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The facial-recognition software in our heads

Posted by Christopher Shea  September 23, 2009 12:25 PM

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In a recent study, happiness was more recognizable than fear (from a distance)

Both the technology and biology of facial recognition are hot scholarly topics. Homeland-security officials would love to have programs that could sound the alarm when well-known suspicious characters enter an airport. And psychologists are exploring how human beings divine such interior states as fear, anxiety, and desire via their fellow citizens' faces, often through very subtle cues, in the hopes that such research may shed light on the evolution of human communication.

Two psychologists at the University of Glasgow, Fraser W. Smith and Philippe G. Schyns, recently came up with some perplexing results while studying the ability of university students to identify certain emotions-- happiness, sadness, fear, disgust, anger, and surprise--on the faces of photographed actors.

It would make sense, they wrote, in "Psychological Science," if we discerned fear and anger most easily: these hint at immediate danger. My tribesman sees a bear! My tribesman knows I slept with his wife!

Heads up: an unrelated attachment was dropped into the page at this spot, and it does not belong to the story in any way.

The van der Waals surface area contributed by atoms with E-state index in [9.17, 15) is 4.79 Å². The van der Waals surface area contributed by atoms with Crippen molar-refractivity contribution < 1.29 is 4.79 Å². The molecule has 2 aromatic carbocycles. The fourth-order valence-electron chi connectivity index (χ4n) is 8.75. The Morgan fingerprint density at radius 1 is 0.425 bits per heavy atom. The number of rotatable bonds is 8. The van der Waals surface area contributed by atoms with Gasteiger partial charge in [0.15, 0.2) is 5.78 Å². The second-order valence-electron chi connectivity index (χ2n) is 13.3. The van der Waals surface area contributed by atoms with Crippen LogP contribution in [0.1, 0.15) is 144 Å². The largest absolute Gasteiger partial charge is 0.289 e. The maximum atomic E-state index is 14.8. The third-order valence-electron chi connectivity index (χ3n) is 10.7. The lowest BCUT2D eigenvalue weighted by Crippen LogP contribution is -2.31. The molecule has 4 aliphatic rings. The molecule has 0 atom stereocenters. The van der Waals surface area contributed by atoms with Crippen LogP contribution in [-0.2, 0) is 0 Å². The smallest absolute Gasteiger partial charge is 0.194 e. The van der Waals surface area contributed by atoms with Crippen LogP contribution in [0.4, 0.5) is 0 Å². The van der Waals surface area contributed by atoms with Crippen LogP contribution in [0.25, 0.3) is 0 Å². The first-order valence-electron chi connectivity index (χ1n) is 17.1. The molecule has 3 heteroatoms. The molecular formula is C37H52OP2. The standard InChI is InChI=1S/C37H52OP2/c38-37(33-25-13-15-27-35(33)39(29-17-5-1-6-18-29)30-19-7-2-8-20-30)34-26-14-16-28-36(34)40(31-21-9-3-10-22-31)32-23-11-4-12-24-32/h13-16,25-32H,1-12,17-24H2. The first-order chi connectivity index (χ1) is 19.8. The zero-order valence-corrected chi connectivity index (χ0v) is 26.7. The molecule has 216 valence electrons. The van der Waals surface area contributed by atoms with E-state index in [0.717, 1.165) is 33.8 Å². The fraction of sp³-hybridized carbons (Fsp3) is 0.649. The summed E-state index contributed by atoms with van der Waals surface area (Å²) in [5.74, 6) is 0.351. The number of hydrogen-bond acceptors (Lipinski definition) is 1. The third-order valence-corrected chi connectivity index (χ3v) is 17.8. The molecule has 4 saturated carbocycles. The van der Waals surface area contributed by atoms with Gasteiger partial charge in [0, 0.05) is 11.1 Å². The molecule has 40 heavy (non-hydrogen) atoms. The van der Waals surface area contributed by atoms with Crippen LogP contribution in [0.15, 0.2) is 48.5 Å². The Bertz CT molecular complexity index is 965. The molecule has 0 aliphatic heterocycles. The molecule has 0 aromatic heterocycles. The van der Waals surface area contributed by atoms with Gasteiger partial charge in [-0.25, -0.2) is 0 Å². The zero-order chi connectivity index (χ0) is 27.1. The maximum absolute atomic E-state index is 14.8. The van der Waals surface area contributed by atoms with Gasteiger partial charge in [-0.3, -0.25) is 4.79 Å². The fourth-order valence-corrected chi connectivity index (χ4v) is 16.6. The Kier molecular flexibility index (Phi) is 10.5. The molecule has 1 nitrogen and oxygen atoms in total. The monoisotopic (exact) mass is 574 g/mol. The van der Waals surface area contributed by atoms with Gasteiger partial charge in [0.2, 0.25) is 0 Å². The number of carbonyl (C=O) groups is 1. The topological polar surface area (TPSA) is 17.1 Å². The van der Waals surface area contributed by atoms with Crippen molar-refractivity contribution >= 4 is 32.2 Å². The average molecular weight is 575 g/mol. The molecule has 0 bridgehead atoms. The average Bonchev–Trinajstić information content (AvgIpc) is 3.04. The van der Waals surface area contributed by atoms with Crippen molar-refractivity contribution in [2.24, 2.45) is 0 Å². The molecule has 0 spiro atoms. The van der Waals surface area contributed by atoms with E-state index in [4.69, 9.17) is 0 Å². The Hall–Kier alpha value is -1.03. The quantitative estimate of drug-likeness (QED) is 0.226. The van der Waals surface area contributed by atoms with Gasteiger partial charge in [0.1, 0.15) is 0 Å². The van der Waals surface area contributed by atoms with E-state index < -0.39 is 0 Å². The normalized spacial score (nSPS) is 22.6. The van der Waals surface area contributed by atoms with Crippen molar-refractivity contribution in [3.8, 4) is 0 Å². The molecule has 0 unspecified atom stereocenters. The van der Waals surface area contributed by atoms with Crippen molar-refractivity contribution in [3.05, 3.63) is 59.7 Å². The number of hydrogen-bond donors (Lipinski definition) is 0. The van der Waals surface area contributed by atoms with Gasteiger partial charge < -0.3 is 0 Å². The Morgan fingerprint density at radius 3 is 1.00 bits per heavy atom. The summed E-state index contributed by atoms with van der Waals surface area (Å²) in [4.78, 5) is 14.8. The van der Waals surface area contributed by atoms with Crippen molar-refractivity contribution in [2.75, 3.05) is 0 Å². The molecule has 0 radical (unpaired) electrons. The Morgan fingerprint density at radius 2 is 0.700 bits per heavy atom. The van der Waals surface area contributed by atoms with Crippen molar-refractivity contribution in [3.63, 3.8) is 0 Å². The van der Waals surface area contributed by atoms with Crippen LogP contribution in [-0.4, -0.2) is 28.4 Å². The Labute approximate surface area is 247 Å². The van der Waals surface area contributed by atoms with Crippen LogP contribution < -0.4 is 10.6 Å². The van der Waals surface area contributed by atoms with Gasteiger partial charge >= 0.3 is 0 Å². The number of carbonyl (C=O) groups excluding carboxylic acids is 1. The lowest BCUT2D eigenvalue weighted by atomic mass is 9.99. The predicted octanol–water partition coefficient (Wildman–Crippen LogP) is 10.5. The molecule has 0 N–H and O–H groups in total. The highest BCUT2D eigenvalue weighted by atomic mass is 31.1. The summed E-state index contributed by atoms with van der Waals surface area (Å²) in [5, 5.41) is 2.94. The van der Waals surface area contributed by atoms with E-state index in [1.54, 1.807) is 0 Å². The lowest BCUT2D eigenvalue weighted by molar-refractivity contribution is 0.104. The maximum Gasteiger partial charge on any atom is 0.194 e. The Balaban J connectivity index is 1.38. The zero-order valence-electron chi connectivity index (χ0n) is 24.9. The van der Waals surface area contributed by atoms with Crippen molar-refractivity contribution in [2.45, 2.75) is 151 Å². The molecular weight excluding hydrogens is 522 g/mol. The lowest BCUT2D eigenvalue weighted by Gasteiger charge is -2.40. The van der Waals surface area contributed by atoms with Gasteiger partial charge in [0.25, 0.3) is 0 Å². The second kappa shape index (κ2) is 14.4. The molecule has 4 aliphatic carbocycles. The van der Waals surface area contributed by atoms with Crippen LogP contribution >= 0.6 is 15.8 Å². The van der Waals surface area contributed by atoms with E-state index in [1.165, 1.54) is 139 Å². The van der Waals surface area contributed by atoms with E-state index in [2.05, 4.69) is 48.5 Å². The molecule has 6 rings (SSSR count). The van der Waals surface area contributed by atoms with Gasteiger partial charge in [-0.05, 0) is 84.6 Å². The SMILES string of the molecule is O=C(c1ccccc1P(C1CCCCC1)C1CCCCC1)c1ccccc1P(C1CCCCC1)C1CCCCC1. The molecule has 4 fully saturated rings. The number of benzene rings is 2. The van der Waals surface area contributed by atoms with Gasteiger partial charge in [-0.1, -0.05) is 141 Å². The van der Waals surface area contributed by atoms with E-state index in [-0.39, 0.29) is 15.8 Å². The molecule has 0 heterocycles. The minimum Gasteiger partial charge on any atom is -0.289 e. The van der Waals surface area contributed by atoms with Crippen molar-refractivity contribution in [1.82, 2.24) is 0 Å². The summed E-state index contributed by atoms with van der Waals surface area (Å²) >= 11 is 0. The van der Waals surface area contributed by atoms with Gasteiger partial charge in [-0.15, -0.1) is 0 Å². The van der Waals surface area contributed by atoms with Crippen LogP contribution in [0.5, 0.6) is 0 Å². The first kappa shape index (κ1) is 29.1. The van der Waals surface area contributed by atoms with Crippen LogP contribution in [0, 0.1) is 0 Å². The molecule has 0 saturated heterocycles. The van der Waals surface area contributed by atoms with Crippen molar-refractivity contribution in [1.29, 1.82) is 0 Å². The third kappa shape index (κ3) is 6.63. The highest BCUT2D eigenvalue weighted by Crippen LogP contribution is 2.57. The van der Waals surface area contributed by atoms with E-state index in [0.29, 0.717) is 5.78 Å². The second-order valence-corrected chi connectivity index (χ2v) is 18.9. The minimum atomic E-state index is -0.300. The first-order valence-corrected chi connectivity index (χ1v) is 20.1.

To simulate, for the subjects in their labs, varying distances for viewing faces, Smith and Schyns manipulated the photos of the actors' faces in a number of ways. Sometimes they removed detail;sometimes they provided glimpses of only parts of a face. (This rendered some of the visages ghostly and surreal.)

To the researchers' surprise, happiness and surprise turned out to be the most easily identifiable emotions. Surprise isn't so hard to understand, the authors said, though they weren't expecting that result: Humans may have evolved to recognize it because it signals the arrival of a situation that could turn bad fast.

Happiness's identifiability, however, remains a mystery. In evolutionary-psychology terms, happiness on another human's face may connote a willingness to engage in reciprocity--a useful thing to know, sure. But hardly as urgent as escaping a bear. It may be that smiles cause signals to get crossed in human brains: in many non-human animals, after all, bared teeth are the quintessential aggressive signal.

More research, and more creepy face pictures, will clearly be necessary.

A photograph of a face showing fear, variously manipulated to simulate distance or partial obscurity
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